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Kuznetsova doping claim dismissed

MELBOURNE, Australia -- Russia's U.S. Open champion Svetlana Kuznetsova has been cleared of a doping offense.

The Women's Tennis Association said that the Belgian government official who made the accusation against her got it wrong.

Belgian regional sports minister Claude Eerdekens announced on Monday that the world number five had tested positive for ephedrine.

But this was at a charity exhibition tournament in Charleroi and the WTA said that ephedrine was not on the list of prohibited drugs if taken in out-of-competition events.

Ephedrine is a stimulant found in over-the-counter cough and cold remedies.

Kuznetsova admitted she did take some medicine after catching a cold, but had not committed any offense, and was outraged that she had been implicated in a doping scandal that has become front-page news around the world.

"I pride myself on being a clean athlete of the highest integrity and am offended by these disgraceful accusations," the 19-year-old Russian said at the Australian Open.

"There is absolutely no reason why I would take a stimulant to enhance my performance at an out-of-competition exhibition match in the middle of the off-season," she said.

WTA chief executive Larry Scott said he was furious that one of the sport's leading players had been wrongly accused and he demanded the Belgian minister apologize for the damage he had caused.

"If it's (ephedrine) out of competition, under our program, there is zero implication," Scott told a news conference.

"There are very, very serious efforts being made to pursue drug cheats and when you see something like this happen, it really undermines everyone's efforts.

"In all my years in sports, I have never seen a more disgraceful and irresponsible act by a sports official."

Apology needed

He added: "I know our players would like to see an immediate apology for the damage that it's done to our sport."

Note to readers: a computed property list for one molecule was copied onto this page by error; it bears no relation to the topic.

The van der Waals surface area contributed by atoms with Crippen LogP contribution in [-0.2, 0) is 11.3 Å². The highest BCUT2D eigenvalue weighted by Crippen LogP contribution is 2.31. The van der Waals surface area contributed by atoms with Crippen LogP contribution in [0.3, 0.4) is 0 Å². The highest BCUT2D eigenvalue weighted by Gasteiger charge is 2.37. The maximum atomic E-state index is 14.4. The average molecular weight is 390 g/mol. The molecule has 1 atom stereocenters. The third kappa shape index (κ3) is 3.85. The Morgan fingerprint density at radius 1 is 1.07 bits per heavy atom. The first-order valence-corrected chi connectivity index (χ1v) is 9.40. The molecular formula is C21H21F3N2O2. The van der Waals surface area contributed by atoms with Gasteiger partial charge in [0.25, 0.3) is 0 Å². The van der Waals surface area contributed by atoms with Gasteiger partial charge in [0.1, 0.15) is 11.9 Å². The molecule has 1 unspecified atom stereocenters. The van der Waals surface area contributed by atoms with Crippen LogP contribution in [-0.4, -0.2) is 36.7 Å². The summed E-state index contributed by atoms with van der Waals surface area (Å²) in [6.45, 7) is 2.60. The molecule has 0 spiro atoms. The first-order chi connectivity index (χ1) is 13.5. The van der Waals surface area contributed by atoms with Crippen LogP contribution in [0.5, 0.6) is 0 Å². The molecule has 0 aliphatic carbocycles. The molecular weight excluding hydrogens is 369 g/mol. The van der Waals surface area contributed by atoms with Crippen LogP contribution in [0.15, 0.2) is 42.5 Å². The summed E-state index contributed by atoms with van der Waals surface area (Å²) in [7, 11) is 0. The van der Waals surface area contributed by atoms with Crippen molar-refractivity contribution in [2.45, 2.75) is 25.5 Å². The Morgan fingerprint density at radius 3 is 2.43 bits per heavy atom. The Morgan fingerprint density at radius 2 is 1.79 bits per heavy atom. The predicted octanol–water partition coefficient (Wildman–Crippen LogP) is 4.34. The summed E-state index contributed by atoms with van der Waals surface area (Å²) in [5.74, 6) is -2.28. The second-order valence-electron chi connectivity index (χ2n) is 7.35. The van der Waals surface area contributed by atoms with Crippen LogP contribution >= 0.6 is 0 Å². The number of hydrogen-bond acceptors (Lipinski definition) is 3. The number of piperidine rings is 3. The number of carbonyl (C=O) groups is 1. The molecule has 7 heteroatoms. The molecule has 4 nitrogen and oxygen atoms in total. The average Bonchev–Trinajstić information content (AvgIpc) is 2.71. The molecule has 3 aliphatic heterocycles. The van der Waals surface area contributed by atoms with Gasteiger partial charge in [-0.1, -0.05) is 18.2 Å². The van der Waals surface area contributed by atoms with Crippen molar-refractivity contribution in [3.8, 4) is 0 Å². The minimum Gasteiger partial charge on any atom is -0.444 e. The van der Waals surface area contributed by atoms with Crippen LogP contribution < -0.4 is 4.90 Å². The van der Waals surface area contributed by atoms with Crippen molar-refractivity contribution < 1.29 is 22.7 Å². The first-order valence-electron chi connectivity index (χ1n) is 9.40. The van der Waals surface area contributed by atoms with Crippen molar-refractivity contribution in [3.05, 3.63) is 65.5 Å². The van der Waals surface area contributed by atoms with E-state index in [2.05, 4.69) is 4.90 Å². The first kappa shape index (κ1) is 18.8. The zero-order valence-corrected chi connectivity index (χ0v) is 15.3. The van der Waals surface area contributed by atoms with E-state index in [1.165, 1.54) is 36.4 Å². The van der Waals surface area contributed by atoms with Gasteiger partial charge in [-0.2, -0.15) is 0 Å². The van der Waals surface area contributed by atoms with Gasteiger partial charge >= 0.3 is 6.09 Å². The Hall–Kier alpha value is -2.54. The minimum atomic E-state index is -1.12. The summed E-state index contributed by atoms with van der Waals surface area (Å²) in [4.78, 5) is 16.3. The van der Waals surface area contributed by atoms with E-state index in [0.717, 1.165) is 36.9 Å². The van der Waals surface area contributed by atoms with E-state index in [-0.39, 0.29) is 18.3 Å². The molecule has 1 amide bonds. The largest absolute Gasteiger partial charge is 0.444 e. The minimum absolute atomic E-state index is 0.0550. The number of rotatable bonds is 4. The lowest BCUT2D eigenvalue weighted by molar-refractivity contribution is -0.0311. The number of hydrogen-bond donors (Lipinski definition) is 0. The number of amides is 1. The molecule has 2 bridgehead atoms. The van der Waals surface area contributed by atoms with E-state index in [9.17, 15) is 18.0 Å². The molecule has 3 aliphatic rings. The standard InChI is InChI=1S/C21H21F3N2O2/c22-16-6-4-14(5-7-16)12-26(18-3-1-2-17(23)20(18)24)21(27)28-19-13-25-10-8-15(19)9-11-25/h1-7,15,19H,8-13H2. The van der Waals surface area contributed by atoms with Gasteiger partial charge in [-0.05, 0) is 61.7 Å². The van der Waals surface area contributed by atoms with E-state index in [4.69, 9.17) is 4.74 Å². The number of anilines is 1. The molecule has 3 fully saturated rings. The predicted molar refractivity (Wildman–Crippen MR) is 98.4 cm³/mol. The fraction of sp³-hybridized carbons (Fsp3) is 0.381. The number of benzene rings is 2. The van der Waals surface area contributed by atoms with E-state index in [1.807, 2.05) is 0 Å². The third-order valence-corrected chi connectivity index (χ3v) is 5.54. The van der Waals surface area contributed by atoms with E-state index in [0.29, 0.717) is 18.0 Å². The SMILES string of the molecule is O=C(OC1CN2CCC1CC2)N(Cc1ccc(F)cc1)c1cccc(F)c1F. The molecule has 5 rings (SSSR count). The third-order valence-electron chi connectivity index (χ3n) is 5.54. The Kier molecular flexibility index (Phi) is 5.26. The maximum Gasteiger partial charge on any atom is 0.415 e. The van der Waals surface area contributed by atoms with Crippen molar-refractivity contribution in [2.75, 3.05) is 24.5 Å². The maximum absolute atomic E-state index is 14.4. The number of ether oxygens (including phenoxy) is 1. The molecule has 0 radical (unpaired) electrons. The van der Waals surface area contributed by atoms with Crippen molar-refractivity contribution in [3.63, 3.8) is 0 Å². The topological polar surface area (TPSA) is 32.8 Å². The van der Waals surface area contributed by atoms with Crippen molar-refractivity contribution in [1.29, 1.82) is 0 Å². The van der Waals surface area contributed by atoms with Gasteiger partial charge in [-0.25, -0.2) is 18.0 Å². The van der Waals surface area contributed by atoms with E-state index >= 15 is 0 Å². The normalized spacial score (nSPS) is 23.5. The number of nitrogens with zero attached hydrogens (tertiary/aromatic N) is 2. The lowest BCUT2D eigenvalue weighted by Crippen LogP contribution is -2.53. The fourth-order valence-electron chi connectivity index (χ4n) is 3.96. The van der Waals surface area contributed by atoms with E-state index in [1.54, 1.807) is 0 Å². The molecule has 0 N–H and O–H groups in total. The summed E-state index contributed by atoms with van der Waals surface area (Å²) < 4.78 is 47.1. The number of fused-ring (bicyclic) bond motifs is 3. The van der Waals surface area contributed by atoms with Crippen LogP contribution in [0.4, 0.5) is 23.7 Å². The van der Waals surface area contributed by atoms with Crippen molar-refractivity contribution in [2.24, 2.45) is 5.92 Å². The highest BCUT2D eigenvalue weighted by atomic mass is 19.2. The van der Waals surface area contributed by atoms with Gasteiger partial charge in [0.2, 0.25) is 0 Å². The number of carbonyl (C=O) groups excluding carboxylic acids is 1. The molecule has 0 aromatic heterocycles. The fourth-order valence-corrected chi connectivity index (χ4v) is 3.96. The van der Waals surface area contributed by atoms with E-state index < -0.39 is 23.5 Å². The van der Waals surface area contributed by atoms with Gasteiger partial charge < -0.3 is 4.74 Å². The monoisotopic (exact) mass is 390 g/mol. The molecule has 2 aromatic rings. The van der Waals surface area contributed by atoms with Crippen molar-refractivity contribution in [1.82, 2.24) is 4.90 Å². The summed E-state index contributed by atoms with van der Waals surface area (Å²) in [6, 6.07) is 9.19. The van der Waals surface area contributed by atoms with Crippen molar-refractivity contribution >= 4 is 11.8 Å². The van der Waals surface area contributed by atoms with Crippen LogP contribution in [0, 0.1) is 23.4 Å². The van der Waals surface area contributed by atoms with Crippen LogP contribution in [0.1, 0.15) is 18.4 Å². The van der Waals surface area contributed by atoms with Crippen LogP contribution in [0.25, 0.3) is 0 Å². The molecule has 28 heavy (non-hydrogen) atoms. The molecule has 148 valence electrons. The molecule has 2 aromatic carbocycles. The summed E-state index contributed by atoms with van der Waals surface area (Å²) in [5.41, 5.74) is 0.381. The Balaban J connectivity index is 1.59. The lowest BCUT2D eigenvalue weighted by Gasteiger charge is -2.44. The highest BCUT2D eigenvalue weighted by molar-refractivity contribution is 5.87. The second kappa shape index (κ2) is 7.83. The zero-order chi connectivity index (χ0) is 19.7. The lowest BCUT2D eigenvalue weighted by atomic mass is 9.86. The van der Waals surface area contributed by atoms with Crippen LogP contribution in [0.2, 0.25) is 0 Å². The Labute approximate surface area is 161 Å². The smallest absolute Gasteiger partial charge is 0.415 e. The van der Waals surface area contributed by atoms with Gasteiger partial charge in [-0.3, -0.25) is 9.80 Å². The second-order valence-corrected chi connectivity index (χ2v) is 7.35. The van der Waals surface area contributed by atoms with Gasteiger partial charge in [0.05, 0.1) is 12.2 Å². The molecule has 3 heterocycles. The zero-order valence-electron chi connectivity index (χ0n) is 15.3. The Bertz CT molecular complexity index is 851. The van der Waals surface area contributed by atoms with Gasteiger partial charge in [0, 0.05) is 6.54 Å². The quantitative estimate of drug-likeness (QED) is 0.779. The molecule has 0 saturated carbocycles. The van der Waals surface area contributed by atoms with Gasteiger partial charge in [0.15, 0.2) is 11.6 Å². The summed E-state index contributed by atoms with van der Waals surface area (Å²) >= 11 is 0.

Russian tennis chief Shamil Tarpishchev said he was angry that the story was leaked to the media before tennis officials were even notified.

"This Belgian sports minister has broken every ethical rule in the book by naming a player without any proof of wrongdoing, without any basic evidence," Tarpishchev said.

Briton Greg Rusedski, who was at the center of a doping scandal last year before being cleared of any wrongdoing, said he sympathized with Kuznetsova and the official was wrong to publicly name her.

"I just wish he'd kept his mouth shut," Rusedski said.

Eerdekens had no regrets, however, when he was interviewed by Belgian station RTBF. He said he preferred "an attitude of transparency rather than to demonize the matter and give the impression there were things to hide.

"I am astonished at the reactions abroad to what I said. Is it not in the best interests of the WTA that we all work together to ensure that the sport is clean."

Kuznetsova did not play at Melbourne Park on Tuesday but still drew more attention than most of the players who were in action.

Five security officers were assigned to escort her to the outside courts for her practice session with Colombian Fabiola Zuluaga.

The pair spent an hour on court and Kuznetsova appeared relaxed despite all the attention.

She signed autographs and chatted with fans but refused to answer questions from the media, though she later issued a statement through the WTA.

"I am sure of my innocence and I will not allow these irresponsible accusations which do not comply with credible anti-doping procedures to distract me or my performance at the Australian Open," Kuznetsova said.

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